Remembering a Lake James Legend: Buck Perry--"The Farther of Structure Fishing"
As North Carolina State Parks celebrate “The Year of the Fish” it’s a perfect time to recognize one of the icons of modern sport fishing, who just so happened to start his long and storied career here on Lake James.
Elwood “Buck” Perry was born in 1915 in Hickory, N.C. Throughout his youth, he accompanied his father on hunting and fishing excursions around Lake James. The lake was in its infancy those days and the bass fishery was only beginning to gain notoriety. Legend has it, young Master Perry addressed his father after another fishless day on the lake, “Dad, you know, the deep water is the home of the fish.”
That simple statement at 13-years-old was the beginning of Buck’s lifelong study of fish and how to catch them. After he graduated from Lenoir-Rhyne University, Perry taught mathematics and physics at Hickory High School. During World War II, he served in the European Theatre as a lieutenant colonel in the Army Transportation Corps.
After the war, Perry went back to school at N.C. State University and earned his advanced degree in engineering. It wasn’t long afterward that he combined his love of fishing with his expertise as an engineer and developed the fishing lure that would make him famous – the Spoonplug.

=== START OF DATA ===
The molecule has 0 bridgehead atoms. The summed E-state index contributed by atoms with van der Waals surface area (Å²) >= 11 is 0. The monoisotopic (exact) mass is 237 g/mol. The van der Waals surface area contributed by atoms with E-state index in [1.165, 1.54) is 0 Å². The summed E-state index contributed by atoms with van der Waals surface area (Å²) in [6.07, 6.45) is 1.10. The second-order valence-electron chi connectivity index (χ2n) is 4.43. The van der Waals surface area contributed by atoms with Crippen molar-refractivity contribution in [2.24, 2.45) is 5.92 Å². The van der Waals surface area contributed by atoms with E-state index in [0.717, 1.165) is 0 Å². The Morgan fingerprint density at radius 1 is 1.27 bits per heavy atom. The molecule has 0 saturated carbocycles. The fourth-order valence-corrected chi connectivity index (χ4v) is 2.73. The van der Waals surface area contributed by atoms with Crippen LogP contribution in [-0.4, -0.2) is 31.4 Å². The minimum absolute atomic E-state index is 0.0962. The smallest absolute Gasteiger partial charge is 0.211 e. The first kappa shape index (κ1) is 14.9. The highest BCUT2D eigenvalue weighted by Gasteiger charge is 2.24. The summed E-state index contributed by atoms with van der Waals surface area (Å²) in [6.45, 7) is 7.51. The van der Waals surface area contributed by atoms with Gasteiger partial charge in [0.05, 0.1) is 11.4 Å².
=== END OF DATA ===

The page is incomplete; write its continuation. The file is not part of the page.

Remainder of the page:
Perry’s patented lure had humble beginnings, as he and his wife, Marjorie, manufactured each and every lure in their garage on 9th Street in Hickory. The Spoonplug was designed for both casting and trolling, giving anglers the unique ability to control both the speed and depth at which it ran.
After proving his lure and his techniques on the reservoirs of western North Carolina, Buck took his show on the road, marketing the Spoonplug all over the country and gaining a reputation for catching massive stringers of bass and other gamefish at lakes and ponds the locals considered “fished out.”
Along the way, he was the subject of many magazine features and was inducted into the Freshwater Fishing Hall of Fame in 1984, as well as inclusion in the Lenoir-Rhyne Distinguished Alumnus in business and membership in the Kentucky Colonels.
Perry passed away at the ripe old age of 90, but his legacy lives on in the bi-monthly National Spoonpluggers of America magazine. If you’re interested in local fishing history and honoring a legend, Spoonplugs are still manufactured and still catching fish. Maybe there’s space in your tacklebox for one.